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People v. Superior Court (S.L.)

California Court of Appeals, Sixth District

September 20, 2019

THE PEOPLE, Petitioner,
v.
THE SUPERIOR COURT OF SANTA CLARA COUNTY, Respondent S.L., Real Party in Interest.

          Santa Clara County Superior Court Superior Court No.: 18CV42913A The Honorable Katherine Lucero Trial Judge.

          Attorneys for Petitioner, PEOPLE: Jeffery Rosen Jeff Rubin Office of the District Attorney

          Attorneys for Real Party in Interest, S.L.: Molly O’Neal Jeffrey M. Dunn Office of the Public Defender

          Attorneys for Amicus Curiae for Real Party in Interest, S.L.: Xavier Becerra Attorney General of California Thomas S. Patterson Senior Assistant Attorney General Tamar Pachter Supervising Deputy Attorney General Nelson R. Richards Deputy Attorney General

          Greenwood, P.J.

         Proposition 57 required prosecutors charging a minor aged 14 or older at the time of the offense to seek a juvenile court’s approval to transfer the minor to adult criminal court. In 2018, the Legislature enacted Senate Bill No. 1391 (SB 1391), prohibiting the transfer of 14- and 15-year-old minors to criminal court in most cases.

         The Santa Clara County District Attorney petitions this court for a writ of mandate requiring the juvenile court to conduct a hearing on whether minor S.L. should be transferred to criminal court.[1] S.L. was 15 years old at the time of the alleged conduct. The juvenile court declined to hold a transfer hearing based on SB 1391. The District Attorney now contends SB 1391 unconstitutionally amended Proposition 57 by abrogating prosecutors’ ability to move for transfer of minors who are 14 and 15 years of age to adult criminal court.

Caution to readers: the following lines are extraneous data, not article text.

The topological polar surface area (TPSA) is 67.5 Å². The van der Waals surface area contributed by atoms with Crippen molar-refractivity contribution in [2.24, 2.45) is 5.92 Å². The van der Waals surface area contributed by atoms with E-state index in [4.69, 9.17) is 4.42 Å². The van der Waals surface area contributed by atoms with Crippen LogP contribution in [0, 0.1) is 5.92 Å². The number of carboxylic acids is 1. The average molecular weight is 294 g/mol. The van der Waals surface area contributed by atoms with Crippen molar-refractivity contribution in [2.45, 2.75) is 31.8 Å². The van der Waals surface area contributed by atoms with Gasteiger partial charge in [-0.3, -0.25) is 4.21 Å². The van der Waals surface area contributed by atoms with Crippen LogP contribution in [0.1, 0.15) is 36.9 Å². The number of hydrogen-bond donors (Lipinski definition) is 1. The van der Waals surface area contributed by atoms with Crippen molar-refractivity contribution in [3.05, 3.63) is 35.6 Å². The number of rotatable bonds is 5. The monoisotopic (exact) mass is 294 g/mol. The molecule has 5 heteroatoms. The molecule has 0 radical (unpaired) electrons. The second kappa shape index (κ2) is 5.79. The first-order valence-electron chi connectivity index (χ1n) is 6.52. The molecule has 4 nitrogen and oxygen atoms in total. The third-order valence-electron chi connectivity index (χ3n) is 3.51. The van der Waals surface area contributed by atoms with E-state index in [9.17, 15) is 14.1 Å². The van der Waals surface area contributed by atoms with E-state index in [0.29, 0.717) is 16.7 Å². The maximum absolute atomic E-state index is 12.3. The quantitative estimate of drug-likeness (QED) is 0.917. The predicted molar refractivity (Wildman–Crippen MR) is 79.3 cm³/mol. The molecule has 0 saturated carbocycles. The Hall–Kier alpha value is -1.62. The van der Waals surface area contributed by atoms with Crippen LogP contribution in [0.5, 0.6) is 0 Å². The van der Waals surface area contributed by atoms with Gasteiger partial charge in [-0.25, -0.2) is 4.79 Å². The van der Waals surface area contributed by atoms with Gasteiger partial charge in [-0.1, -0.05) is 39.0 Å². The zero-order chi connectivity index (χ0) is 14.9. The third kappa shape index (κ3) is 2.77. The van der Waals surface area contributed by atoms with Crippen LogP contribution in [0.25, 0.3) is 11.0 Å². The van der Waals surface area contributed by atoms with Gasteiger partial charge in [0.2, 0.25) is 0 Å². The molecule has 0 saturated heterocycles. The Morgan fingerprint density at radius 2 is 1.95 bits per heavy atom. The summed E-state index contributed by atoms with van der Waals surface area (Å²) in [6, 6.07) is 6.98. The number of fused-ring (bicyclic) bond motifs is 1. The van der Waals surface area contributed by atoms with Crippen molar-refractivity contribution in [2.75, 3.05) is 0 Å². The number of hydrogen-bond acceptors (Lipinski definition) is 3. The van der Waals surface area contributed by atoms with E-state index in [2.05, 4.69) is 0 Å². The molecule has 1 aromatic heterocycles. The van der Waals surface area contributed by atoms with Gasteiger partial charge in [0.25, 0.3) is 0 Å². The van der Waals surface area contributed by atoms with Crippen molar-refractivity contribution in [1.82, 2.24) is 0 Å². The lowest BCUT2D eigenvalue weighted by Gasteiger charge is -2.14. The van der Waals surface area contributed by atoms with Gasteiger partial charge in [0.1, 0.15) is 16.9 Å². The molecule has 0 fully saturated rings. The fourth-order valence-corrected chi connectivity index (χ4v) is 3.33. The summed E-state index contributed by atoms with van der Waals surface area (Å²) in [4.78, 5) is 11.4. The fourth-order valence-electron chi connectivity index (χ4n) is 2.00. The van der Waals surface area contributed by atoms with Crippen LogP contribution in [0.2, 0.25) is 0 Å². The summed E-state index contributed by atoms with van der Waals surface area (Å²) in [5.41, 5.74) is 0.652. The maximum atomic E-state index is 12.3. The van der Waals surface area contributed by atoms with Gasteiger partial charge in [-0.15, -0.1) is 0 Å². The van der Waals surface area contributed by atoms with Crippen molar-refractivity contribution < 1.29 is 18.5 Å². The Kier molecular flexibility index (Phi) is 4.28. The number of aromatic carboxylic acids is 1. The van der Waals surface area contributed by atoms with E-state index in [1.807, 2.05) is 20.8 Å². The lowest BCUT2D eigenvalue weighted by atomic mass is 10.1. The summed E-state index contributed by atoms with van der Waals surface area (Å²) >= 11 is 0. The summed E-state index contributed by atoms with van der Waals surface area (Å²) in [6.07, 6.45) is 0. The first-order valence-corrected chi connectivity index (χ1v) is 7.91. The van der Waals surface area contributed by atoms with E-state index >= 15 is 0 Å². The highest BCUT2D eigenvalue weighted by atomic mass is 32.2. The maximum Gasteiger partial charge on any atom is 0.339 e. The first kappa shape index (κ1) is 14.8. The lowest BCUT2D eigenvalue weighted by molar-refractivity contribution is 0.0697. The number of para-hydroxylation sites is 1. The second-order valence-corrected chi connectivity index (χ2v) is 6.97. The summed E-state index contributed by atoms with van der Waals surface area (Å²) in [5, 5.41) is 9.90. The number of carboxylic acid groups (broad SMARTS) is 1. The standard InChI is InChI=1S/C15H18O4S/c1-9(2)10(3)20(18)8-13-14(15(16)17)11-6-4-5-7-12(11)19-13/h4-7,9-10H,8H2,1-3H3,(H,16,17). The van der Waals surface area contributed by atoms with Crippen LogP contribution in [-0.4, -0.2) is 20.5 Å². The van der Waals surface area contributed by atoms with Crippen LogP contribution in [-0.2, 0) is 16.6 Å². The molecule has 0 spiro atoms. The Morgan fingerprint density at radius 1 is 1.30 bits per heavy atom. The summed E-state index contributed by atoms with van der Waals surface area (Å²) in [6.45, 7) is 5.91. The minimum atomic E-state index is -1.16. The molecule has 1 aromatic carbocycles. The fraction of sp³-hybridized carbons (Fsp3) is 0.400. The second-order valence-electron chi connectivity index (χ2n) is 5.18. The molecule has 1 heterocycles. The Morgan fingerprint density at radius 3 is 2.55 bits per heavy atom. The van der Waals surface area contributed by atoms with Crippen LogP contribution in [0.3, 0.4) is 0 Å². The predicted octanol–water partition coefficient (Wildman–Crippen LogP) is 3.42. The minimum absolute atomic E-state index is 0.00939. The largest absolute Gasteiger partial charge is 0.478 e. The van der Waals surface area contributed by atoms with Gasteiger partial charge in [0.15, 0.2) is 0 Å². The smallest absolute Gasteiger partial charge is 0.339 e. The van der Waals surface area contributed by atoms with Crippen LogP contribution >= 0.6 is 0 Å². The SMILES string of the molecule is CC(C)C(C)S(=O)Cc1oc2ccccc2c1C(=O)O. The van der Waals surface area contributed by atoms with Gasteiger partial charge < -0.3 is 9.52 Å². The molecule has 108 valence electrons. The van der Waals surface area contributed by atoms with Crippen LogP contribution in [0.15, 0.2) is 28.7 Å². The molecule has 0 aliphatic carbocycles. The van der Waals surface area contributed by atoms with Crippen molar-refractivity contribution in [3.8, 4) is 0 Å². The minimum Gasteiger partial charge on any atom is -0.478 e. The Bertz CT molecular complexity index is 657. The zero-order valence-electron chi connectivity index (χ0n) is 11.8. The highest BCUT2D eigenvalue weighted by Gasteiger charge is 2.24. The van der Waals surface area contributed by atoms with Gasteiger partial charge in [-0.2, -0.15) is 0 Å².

We hold SB 1391 is constitutional because it is consistent with and furthers the intent of Proposition 57. Accordingly, we will deny the petition.

         I. Procedural Background

         The prosecution charged S.L. with one count of murder and three counts of attempted murder. The alleged facts of the offenses are irrelevant to the resolution of this matter. The parties agree that S.L. was 15 years old at the time of the alleged murder.

         In February 2018, the prosecution filed a juvenile wardship petition under Welfare and Institutions Code section 602 alleging four counts: Count 1-murder (Pen. Code, § 187); and counts 2 through 4-attempted murder (Pen. Code, §§ 664, 187).[2] As to count 1, the petition alleged that S.L. personally and intentionally discharged a firearm in the commission of the offense. (Pen. Code, § 12022.53, subd. (d).) As to counts 2 through 4, the petition alleged that S.L. was a principal in the offense and that at least one principal personally and intentionally discharged a firearm. (Pen. Code, § 12022.53, subds. (c) & (e)(1).)

         In October 2018, the prosecution filed a brief challenging the constitutionality of SB 1391 on the ground that it impermissibly amended Proposition 57 by eliminating a court’s ability to transfer jurisdiction over a 15-year-old charged with murder to adult criminal court. S.L. filed an opposing brief, and the prosecution replied. In December 2018, the trial court held a transfer setting hearing and issued a ruling on the constitutional issue. The court ruled that SB 1391 is constitutional “and that it does impact the litigation in this case.” The court then issued an amended decision in January 2019, shortly after SB 1391 took effect. In a written opinion, the court ruled that SB 1391 did not impermissibly amend Proposition 57 and was therefore constitutional. The court also stayed the ruling as to count 1 to allow the prosecution to petition for a writ.

         The District Attorney then petitioned for a writ of mandate in this court on January 31, 2019. We stayed all trial court proceedings and requested preliminary opposition from S.L. in February 2019. After S.L. filed his brief in opposition, we issued an order to show cause, and ...


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